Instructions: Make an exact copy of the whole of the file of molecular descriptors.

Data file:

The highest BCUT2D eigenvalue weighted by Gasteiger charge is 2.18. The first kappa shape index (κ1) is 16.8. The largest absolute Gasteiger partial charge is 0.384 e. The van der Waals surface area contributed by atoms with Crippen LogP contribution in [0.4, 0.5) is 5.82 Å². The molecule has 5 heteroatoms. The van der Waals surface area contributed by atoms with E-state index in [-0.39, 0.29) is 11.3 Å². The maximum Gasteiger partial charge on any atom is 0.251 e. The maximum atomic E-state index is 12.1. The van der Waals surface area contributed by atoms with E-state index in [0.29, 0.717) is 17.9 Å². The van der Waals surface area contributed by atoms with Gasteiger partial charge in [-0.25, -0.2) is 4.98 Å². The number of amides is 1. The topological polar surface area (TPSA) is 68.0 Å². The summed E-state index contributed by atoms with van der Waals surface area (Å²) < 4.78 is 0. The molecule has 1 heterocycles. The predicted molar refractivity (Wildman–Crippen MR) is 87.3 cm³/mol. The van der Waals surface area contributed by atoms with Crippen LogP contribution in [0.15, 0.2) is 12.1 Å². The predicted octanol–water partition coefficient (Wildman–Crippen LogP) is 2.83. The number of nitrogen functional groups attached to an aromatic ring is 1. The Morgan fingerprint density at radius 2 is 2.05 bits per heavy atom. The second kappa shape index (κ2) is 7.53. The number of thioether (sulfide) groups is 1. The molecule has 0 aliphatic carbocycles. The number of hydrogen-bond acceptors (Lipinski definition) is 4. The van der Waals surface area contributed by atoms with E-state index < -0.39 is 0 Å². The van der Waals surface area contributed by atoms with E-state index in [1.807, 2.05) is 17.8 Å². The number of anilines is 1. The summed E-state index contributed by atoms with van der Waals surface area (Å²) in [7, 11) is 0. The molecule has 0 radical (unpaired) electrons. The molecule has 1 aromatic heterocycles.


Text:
The highest BCUT2D eigenvalue weighted by Gasteiger charge is 2.18. The first kappa shape index (κ1) is 16.8. The largest absolute Gasteiger partial charge is 0.384 e. The van der Waals surface area contributed by atoms with Crippen LogP contribution in [0.4, 0.5) is 5.82 Å². The molecule has 5 heteroatoms. The van der Waals surface area contributed by atoms with E-state index in [-0.39, 0.29) is 11.3 Å². The maximum Gasteiger partial charge on any atom is 0.251 e. The maximum atomic E-state index is 12.1. The van der Waals surface area contributed by atoms with E-state index in [0.29, 0.717) is 17.9 Å². The van der Waals surface area contributed by atoms with Gasteiger partial charge in [-0.25, -0.2) is 4.98 Å². The number of amides is 1. The topological polar surface area (TPSA) is 68.0 Å². The summed E-state index contributed by atoms with van der Waals surface area (Å²) < 4.78 is 0. The molecule has 1 heterocycles. The predicted molar refractivity (Wildman–Crippen MR) is 87.3 cm³/mol. The van der Waals surface area contributed by atoms with Crippen LogP contribution in [0.15, 0.2) is 12.1 Å². The predicted octanol–water partition coefficient (Wildman–Crippen LogP) is 2.83. The number of nitrogen functional groups attached to an aromatic ring is 1. The Morgan fingerprint density at radius 2 is 2.05 bits per heavy atom. The second kappa shape index (κ2) is 7.53. The number of thioether (sulfide) groups is 1. The molecule has 0 aliphatic carbocycles. The number of hydrogen-bond acceptors (Lipinski definition) is 4. The van der Waals surface area contributed by atoms with E-state index < -0.39 is 0 Å². The van der Waals surface area contributed by atoms with E-state index in [1.807, 2.05) is 17.8 Å². The number of anilines is 1. The summed E-state index contributed by atoms with van der Waals surface area (Å²) in [7, 11) is 0. The molecule has 0 radical (unpaired) electrons. The molecule has 1 aromatic heterocycles.